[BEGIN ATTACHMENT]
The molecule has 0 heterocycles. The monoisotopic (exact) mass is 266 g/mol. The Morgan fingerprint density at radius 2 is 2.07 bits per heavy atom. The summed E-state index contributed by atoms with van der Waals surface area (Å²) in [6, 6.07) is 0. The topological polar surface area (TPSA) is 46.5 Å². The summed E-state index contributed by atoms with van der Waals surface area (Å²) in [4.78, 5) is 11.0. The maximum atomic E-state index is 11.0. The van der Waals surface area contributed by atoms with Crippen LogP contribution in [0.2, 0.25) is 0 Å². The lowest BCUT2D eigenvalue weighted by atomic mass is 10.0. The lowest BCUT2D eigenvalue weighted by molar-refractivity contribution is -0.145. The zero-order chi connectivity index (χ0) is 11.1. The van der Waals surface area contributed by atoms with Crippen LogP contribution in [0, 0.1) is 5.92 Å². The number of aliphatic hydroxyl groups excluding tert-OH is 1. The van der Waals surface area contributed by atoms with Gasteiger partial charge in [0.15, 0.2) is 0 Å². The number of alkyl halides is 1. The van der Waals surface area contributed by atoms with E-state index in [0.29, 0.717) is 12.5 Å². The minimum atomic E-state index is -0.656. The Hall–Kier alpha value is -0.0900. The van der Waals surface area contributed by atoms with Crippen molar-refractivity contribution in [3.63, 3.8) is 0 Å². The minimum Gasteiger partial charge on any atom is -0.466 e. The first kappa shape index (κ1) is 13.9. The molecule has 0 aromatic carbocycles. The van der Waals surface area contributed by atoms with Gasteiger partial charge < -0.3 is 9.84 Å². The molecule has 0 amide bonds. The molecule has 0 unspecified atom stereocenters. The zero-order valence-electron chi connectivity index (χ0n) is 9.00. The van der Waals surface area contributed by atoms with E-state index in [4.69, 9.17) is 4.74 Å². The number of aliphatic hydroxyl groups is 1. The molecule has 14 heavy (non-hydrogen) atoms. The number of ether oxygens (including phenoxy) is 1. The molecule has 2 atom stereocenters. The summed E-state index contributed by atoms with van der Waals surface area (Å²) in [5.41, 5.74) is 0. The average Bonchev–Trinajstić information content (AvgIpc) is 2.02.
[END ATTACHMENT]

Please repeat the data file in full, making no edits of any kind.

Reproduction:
The molecule has 0 heterocycles. The monoisotopic (exact) mass is 266 g/mol. The Morgan fingerprint density at radius 2 is 2.07 bits per heavy atom. The summed E-state index contributed by atoms with van der Waals surface area (Å²) in [6, 6.07) is 0. The topological polar surface area (TPSA) is 46.5 Å². The summed E-state index contributed by atoms with van der Waals surface area (Å²) in [4.78, 5) is 11.0. The maximum atomic E-state index is 11.0. The van der Waals surface area contributed by atoms with Crippen LogP contribution in [0.2, 0.25) is 0 Å². The lowest BCUT2D eigenvalue weighted by atomic mass is 10.0. The lowest BCUT2D eigenvalue weighted by molar-refractivity contribution is -0.145. The zero-order chi connectivity index (χ0) is 11.1. The van der Waals surface area contributed by atoms with Crippen LogP contribution in [0, 0.1) is 5.92 Å². The number of aliphatic hydroxyl groups excluding tert-OH is 1. The van der Waals surface area contributed by atoms with Gasteiger partial charge in [0.15, 0.2) is 0 Å². The number of alkyl halides is 1. The van der Waals surface area contributed by atoms with E-state index in [0.29, 0.717) is 12.5 Å². The minimum atomic E-state index is -0.656. The Hall–Kier alpha value is -0.0900. The van der Waals surface area contributed by atoms with Crippen molar-refractivity contribution in [3.63, 3.8) is 0 Å². The minimum Gasteiger partial charge on any atom is -0.466 e. The first kappa shape index (κ1) is 13.9. The molecule has 0 aromatic carbocycles. The van der Waals surface area contributed by atoms with Gasteiger partial charge < -0.3 is 9.84 Å². The molecule has 0 amide bonds. The molecule has 0 unspecified atom stereocenters. The zero-order valence-electron chi connectivity index (χ0n) is 9.00. The van der Waals surface area contributed by atoms with E-state index in [4.69, 9.17) is 4.74 Å². The number of aliphatic hydroxyl groups is 1. The molecule has 14 heavy (non-hydrogen) atoms. The number of ether oxygens (including phenoxy) is 1. The molecule has 2 atom stereocenters. The summed E-state index contributed by atoms with van der Waals surface area (Å²) in [5.41, 5.74) is 0. The average Bonchev–Trinajstić information content (AvgIpc) is 2.02.